BEIRUT – The Israeli military said early Wednesday it was carrying out a “precise and targeted operation against Hamas” at al-Shifa Hospital, Gaza’s largest medical complex, which is housing hundreds of patients and health workers and thousands of displaced people.
Gaza’s Health Ministry said it received a warning from the Israel Defense Forces shortly before the operation began that troops were preparing to enter the complex. The IDF “informed the Ministry of Health of its intention to storm the Shifa Medical Complex after several days of besieging it,” spokesman Ismail al-Thawabta wrote on WhatsApp.
As Israeli ground troops have advanced in northern Gaza, hospitals have been caught in the crossfire, with Shifa emerging as a focal point. Israel alleges that Hamas uses hospitals to conceal its infrastructure – including an alleged command center beneath Shifa – while using the injured and displaced on the site as human shields.
Hamas has accused Israel of targeting health facilities to cut off a lifeline for residents and to exact revenge for the group’s brutal assault on southern Israel on Oct. 7.
The United States backed Israel’s allegations about Shifa on Tuesday: “We have information that Hamas and the Palestinian Islamic Jihad used some hospitals in the Gaza Strip, including al-Shifa, and tunnels underneath them, to conceal and support their military operations and to hold hostages,” said National Security Council spokesman John Kirby, citing “a variety of intelligence sourcing.”
The day before, as Israeli soldiers encircled Shifa, President Biden demanded that Gaza’s hospitals “must be protected.”
The few medical and aid workers still left in northern Gaza – who work under increasingly dire conditions – have denied allegations that militants are using them for cover.
As Israeli forces push into the heart of Gaza City, vowing to destroy the Hamas militant group, civilians are bearing the brunt, and the hospitals that once provided care are shutting down.
After fuel reserves went dry on Friday, medical workers at Shifa had to cut off power from incubators and other lifesaving machines in the intensive care unit. Earlier Tuesday, in video aired by Al Jazeera, a line of medical workers in scrubs, young men with bewildered expressions and a boy walk hurriedly through a door, each gingerly cradling the tiny form of a swaddled premature baby brought from the nursery. The babies were being relocated from the nursery to an operating room that still had some power.
The disintegration of the Gaza infrastructure also means that information about what is happening and the numbers of those affected is scarce.
“There is no ministry basically to put out a number,” said Medhat Abbas, one of the Health Ministry’s directors. He said he had been unable to speak with his colleagues, many of whom are at Shifa. “The corpses are in the street, so we can’t say any number right now,” he said. “The bombardment is ongoing.”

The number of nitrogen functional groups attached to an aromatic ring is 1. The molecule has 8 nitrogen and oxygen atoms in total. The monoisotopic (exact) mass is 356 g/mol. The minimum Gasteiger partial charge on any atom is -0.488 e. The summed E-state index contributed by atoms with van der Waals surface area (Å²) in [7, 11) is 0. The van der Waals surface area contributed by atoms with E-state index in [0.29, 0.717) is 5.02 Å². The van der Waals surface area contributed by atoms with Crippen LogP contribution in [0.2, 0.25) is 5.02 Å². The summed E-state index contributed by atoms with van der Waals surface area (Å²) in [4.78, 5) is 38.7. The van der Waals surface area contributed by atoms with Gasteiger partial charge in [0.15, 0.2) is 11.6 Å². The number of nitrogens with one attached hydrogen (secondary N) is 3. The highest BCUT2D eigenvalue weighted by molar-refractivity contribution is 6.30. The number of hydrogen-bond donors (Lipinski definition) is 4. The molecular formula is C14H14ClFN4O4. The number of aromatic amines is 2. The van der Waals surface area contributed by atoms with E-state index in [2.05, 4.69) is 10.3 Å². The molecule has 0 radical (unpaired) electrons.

The lack of fuel, in hospitals both in the north and in the south, has led to a breakdown in communication and made tallying the dead impossible. Damage from the fighting has also severely degraded the mobile network.
The ministry stopped updating its tally on Friday at 11,078 but estimates that thousands more have died since then. There have been strikes on the Jabalya refugee camp and in Khan Younis since the counting stopped.
Israel launched its operation in Gaza in response to the Hamas attack on southern Israel on Oct. 7, during which more than 1,200 people in Israel were killed and about 240 hostages were taken.
Kirby said Tuesday that the Biden administration was “in active discussion as we speak right now with counterparts in the region” about a potential agreement for the release of some of the Israeli and foreign hostages. Brett McGurk, the NSC coordinator for Middle Eastern affairs, was traveling to the region to continue talks among the United States, Israel and Qatar, which serves as a go-between with Hamas, Kirby said.
Amid its push deeper into Gaza, the Israel Defense Forces announced it had taken over the building of the legislature and other government facilities, a police headquarters and an engineering faculty that it said produced weapons.
Basem Naim, a Hamas official, told the Washington Post that government headquarters had been destroyed by Israeli bombardment and that the police headquarters was empty. “This is an attempt to create a fictitious victory,” he said. The legislative council had been “destroyed more than once before, and there are no forces in it even if they entered it.”